Cigarettes were the Agent Orange you paid for. –Sully (Hearts in Atlantis)

The Things They Carried is widely hailed as one of the finest books about the Vietnam War. Sometimes poignant war stories sneak up on you, where you least expect them.

I recently picked up Stephen King’s Hearts in Atlantis due to a recommendation I heard months ago, from none other than Seattle’s favorite reader, Nancy Pearl. I remembered her saying that Hearts in Atlantis was terrifying because of the way the terror slowly reveals itself. Though I had previously really enjoyed Stephen King’s books, I hadn’t read one in years. Pearl’s description made me want to check in with King again.

Hearts in Atlantis is a book that, strangely, complements O’Brien’s The Things They Carried. In these two books, King and O’Brien are telling a story of survival, lost innocence, and a war’s interminable legacy. And in their own way, both books are a little fantastical. In Hearts in Atlantis, King brings in his penchant for terror early in his protagonists’ lives, long before they ever go to war. He then uses that terror to explore the reasons why some became anti-war activists and why others became soldiers.

You won’t find Hearts in Atlantis on any “read-alike” list for The Things They Carried. There are many outstanding books about war, or that use war as a metaphor.  The Everett Public Library currently owns 57 titles with the Vietnamese Conflict, 1961-1975 — Fiction subject heading, and even more under Vietnam War, 1961-1975 — Fiction.

What I enjoyed most about reading Hearts in Atlantis was not just the book itself, but the transcendence of Pearl’s recommendation, the way the book unexpectedly balanced my reading of O’Brien’s The Things They Carried. To me, this is what programs like The Big Read are all about!


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May is the Month of the Big Read

book coverWe are pleased to be participating in our second year of our partnership with the Sno-Isle Libraries in bringing The Big Read to all of Snohomish and Island Counties. The Big Read is a program of the National Endowment for the Arts, designed to restore reading to the center of American culture—to encourage reading for pleasure and enlightenment.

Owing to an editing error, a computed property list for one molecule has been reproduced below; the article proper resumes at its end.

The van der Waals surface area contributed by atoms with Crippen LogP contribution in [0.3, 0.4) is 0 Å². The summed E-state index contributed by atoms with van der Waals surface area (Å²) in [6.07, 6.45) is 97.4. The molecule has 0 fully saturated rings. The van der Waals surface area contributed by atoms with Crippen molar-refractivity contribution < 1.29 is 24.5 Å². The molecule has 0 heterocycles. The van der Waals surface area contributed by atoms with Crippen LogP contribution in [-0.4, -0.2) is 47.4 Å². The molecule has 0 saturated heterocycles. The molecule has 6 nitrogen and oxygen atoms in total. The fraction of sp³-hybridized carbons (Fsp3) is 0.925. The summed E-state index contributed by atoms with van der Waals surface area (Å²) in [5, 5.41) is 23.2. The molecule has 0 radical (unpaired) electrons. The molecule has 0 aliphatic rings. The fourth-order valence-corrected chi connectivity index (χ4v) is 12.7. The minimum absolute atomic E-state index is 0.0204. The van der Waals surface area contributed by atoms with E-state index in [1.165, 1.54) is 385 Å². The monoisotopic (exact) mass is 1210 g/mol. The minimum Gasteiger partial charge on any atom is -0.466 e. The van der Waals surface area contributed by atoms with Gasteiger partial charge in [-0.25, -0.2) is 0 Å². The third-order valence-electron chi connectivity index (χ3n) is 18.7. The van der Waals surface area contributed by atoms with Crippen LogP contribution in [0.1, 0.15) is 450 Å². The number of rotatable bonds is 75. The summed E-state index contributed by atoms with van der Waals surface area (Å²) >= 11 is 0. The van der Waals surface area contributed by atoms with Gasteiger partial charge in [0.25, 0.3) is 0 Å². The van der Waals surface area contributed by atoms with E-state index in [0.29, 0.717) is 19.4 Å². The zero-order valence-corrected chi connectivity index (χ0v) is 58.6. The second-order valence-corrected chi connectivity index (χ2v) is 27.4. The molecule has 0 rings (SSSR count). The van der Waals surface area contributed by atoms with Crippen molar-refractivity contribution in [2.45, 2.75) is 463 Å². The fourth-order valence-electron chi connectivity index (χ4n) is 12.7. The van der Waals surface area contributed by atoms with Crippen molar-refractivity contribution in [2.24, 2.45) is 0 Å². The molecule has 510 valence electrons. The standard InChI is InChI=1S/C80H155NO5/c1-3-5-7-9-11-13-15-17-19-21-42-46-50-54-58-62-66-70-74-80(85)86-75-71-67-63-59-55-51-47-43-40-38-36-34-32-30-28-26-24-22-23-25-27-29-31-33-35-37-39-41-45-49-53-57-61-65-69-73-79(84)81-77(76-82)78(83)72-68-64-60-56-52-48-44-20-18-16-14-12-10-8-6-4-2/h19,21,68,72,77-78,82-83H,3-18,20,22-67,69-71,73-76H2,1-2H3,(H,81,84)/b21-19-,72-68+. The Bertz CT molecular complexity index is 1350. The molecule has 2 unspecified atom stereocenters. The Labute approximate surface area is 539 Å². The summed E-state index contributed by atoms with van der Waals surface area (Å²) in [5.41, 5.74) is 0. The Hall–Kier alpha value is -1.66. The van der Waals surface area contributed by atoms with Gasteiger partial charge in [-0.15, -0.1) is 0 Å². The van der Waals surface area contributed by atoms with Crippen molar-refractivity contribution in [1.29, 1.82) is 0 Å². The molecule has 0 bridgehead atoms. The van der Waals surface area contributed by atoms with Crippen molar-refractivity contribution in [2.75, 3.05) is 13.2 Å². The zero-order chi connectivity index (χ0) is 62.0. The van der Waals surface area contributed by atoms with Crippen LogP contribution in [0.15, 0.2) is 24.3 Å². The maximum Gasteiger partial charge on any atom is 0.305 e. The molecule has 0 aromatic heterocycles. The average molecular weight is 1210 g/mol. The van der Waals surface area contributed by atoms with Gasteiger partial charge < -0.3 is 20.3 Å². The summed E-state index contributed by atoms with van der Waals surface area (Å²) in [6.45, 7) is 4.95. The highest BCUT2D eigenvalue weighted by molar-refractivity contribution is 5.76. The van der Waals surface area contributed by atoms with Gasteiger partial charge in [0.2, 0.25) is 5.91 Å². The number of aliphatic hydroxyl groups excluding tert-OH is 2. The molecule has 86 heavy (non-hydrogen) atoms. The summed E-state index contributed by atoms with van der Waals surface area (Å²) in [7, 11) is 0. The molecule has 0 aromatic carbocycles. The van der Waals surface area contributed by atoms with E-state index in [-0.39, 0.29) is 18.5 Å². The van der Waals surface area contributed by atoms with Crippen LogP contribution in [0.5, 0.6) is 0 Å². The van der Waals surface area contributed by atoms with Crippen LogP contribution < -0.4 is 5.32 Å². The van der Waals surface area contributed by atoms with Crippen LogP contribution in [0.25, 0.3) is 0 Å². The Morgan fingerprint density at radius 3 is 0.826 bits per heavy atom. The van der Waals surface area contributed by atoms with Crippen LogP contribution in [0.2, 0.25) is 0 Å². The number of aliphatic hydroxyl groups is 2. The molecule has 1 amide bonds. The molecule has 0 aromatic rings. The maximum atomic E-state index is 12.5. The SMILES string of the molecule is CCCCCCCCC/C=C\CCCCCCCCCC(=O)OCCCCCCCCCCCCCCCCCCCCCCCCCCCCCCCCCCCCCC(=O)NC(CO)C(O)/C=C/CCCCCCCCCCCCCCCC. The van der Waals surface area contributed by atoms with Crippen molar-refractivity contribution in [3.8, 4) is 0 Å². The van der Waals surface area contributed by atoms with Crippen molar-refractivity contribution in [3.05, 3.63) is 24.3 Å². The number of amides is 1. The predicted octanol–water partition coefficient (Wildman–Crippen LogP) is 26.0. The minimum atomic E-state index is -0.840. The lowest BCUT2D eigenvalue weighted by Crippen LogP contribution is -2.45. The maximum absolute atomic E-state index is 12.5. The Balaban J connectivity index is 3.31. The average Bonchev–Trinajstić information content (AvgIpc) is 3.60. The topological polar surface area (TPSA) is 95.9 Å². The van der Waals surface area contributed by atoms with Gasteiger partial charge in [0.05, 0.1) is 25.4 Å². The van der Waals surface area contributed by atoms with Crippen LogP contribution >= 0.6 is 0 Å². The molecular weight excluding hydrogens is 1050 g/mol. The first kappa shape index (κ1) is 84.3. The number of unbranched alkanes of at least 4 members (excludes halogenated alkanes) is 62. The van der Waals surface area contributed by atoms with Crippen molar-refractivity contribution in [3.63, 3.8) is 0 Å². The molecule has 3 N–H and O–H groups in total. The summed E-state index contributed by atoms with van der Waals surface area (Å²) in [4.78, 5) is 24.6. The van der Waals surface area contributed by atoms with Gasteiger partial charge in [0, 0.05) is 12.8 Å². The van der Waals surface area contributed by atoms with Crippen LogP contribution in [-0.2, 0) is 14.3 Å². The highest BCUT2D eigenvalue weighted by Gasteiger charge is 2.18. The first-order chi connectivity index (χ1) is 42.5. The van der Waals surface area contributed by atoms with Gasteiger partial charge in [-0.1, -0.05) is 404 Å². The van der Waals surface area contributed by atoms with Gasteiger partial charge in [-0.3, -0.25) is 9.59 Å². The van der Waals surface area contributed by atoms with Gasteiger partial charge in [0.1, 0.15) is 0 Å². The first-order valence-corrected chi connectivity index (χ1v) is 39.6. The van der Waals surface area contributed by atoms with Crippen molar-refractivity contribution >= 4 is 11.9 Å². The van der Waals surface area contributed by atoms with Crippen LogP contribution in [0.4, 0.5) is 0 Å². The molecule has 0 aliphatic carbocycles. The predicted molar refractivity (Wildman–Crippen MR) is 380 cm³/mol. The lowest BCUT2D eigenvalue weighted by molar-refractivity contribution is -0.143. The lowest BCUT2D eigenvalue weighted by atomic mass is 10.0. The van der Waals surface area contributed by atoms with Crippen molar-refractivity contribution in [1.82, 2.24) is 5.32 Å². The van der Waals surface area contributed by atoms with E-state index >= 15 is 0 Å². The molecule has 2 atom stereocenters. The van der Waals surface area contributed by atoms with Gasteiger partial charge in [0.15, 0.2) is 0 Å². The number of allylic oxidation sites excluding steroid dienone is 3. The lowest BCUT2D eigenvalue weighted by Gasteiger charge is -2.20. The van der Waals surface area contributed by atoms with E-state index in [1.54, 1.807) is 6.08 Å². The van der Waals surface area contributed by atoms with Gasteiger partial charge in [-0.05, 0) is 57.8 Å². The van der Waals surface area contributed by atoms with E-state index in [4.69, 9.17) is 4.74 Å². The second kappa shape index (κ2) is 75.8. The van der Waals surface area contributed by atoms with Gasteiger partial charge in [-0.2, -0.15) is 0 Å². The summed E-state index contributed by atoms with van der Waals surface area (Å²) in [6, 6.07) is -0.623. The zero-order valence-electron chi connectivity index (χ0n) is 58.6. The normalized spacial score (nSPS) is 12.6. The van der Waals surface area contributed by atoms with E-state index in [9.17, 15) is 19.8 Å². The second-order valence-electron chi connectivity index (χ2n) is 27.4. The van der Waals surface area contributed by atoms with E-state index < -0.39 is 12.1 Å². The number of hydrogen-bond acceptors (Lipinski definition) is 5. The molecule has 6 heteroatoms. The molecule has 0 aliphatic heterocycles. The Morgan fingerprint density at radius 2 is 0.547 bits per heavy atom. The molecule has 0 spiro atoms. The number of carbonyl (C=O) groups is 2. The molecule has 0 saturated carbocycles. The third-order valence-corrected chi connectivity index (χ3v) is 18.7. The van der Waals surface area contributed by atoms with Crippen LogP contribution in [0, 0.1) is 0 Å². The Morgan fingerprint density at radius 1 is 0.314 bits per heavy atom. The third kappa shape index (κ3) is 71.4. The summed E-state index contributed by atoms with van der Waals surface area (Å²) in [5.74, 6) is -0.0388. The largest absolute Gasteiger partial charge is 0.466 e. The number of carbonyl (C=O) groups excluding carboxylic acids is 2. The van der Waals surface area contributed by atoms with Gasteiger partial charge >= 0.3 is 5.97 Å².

This year the book selection is Tim O’Brien’s Vietnam War tour de force, The Things They Carried. Comprised of short stories O’Brien wrote over a period of years, this book has continued to receive critical acclaim since it was published. In fact, this year the book has been re-released in hardcover in recognition of its 20th anniversary.

The Big Read answers a big need. Reading at Risk: A Survey of Literary Reading in America, a 2004 report by the National Endowment for the Arts, found that not only is literary reading in America declining rapidly among all groups, but that the rate of decline has accelerated, especially among the young.

We hope you will join us, in reading and experiencing this book during the month of May. To enhance your experience, we have many great programs on offer including a documentary film series that includes titles that were once unavailable to the American public. We also have a display in the main library of “Things” that guest speaker and Veteran Jim Pace himself carried in the War. (Pace will speak at the main library on May 8.)

A very special event, a “Book-It”-like verbatim performance of Things will be presented, free of charge, at Everett High School’s Little Theatre at 2 p.m. on Saturday, May 15.

 For information on all of the programs and events throughout Snohomish and Island Counties, visit our Big Read website